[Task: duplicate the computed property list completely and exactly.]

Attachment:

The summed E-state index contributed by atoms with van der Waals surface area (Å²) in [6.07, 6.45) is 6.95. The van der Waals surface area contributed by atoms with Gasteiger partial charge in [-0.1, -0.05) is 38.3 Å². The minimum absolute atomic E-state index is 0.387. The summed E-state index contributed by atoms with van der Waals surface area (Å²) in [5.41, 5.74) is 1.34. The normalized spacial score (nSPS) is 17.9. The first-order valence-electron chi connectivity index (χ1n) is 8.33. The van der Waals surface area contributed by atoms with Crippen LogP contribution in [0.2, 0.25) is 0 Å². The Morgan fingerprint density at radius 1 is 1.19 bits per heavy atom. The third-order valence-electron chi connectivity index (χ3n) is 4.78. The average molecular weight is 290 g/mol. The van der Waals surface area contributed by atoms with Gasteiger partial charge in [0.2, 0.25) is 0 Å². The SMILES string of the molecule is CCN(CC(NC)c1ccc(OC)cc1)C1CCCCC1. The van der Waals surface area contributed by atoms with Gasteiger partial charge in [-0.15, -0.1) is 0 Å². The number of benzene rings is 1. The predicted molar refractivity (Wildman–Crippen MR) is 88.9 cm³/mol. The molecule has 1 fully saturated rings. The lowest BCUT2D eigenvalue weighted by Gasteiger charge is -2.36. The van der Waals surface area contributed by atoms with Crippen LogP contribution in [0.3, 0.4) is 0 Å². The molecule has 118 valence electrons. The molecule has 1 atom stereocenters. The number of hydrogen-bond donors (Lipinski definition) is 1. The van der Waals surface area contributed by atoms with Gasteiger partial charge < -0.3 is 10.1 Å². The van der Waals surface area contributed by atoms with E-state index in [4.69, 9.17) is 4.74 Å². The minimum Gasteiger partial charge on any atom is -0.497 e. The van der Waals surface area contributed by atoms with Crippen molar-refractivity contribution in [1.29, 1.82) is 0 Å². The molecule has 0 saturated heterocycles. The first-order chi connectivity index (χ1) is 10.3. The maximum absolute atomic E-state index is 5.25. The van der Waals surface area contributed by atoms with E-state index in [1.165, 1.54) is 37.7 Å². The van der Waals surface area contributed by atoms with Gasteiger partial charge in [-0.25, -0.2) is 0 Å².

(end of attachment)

The summed E-state index contributed by atoms with van der Waals surface area (Å²) in [6.07, 6.45) is 6.95. The van der Waals surface area contributed by atoms with Gasteiger partial charge in [-0.1, -0.05) is 38.3 Å². The minimum absolute atomic E-state index is 0.387. The summed E-state index contributed by atoms with van der Waals surface area (Å²) in [5.41, 5.74) is 1.34. The normalized spacial score (nSPS) is 17.9. The first-order valence-electron chi connectivity index (χ1n) is 8.33. The van der Waals surface area contributed by atoms with Crippen LogP contribution in [0.2, 0.25) is 0 Å². The Morgan fingerprint density at radius 1 is 1.19 bits per heavy atom. The third-order valence-electron chi connectivity index (χ3n) is 4.78. The average molecular weight is 290 g/mol. The van der Waals surface area contributed by atoms with Gasteiger partial charge in [0.2, 0.25) is 0 Å². The SMILES string of the molecule is CCN(CC(NC)c1ccc(OC)cc1)C1CCCCC1. The van der Waals surface area contributed by atoms with Gasteiger partial charge in [-0.15, -0.1) is 0 Å². The number of benzene rings is 1. The predicted molar refractivity (Wildman–Crippen MR) is 88.9 cm³/mol. The molecule has 1 fully saturated rings. The lowest BCUT2D eigenvalue weighted by Gasteiger charge is -2.36. The van der Waals surface area contributed by atoms with Crippen LogP contribution in [0.3, 0.4) is 0 Å². The molecule has 118 valence electrons. The molecule has 1 atom stereocenters. The number of hydrogen-bond donors (Lipinski definition) is 1. The van der Waals surface area contributed by atoms with Gasteiger partial charge < -0.3 is 10.1 Å². The van der Waals surface area contributed by atoms with E-state index in [4.69, 9.17) is 4.74 Å². The minimum Gasteiger partial charge on any atom is -0.497 e. The van der Waals surface area contributed by atoms with Crippen molar-refractivity contribution in [1.29, 1.82) is 0 Å². The molecule has 0 saturated heterocycles. The first-order chi connectivity index (χ1) is 10.3. The maximum absolute atomic E-state index is 5.25. The van der Waals surface area contributed by atoms with E-state index in [1.165, 1.54) is 37.7 Å². The van der Waals surface area contributed by atoms with Gasteiger partial charge in [-0.25, -0.2) is 0 Å².